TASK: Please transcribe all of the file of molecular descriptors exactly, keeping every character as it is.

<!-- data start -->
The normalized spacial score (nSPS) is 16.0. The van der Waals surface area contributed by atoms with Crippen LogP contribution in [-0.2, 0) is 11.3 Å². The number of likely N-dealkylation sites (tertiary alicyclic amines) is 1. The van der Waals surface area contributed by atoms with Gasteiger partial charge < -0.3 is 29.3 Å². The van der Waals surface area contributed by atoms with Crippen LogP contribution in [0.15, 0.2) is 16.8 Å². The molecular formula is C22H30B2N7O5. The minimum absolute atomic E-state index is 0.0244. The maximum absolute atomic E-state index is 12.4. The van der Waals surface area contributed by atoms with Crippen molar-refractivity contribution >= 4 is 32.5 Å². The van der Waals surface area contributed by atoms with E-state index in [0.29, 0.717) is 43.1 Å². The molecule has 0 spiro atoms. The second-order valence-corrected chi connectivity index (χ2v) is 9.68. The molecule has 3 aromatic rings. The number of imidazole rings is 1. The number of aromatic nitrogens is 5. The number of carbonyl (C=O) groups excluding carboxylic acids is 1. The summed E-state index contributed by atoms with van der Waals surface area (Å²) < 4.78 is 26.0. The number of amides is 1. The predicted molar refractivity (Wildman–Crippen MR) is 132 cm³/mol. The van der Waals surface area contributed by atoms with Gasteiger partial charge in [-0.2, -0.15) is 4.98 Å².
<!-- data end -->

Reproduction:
The normalized spacial score (nSPS) is 16.0. The van der Waals surface area contributed by atoms with Crippen LogP contribution in [-0.2, 0) is 11.3 Å². The number of likely N-dealkylation sites (tertiary alicyclic amines) is 1. The van der Waals surface area contributed by atoms with Gasteiger partial charge < -0.3 is 29.3 Å². The van der Waals surface area contributed by atoms with Crippen LogP contribution in [0.15, 0.2) is 16.8 Å². The molecular formula is C22H30B2N7O5. The minimum absolute atomic E-state index is 0.0244. The maximum absolute atomic E-state index is 12.4. The van der Waals surface area contributed by atoms with Crippen molar-refractivity contribution >= 4 is 32.5 Å². The van der Waals surface area contributed by atoms with E-state index in [0.29, 0.717) is 43.1 Å². The molecule has 0 spiro atoms. The second-order valence-corrected chi connectivity index (χ2v) is 9.68. The molecule has 3 aromatic rings. The number of imidazole rings is 1. The number of aromatic nitrogens is 5. The number of carbonyl (C=O) groups excluding carboxylic acids is 1. The summed E-state index contributed by atoms with van der Waals surface area (Å²) < 4.78 is 26.0. The number of amides is 1. The predicted molar refractivity (Wildman–Crippen MR) is 132 cm³/mol. The van der Waals surface area contributed by atoms with Gasteiger partial charge in [-0.2, -0.15) is 4.98 Å².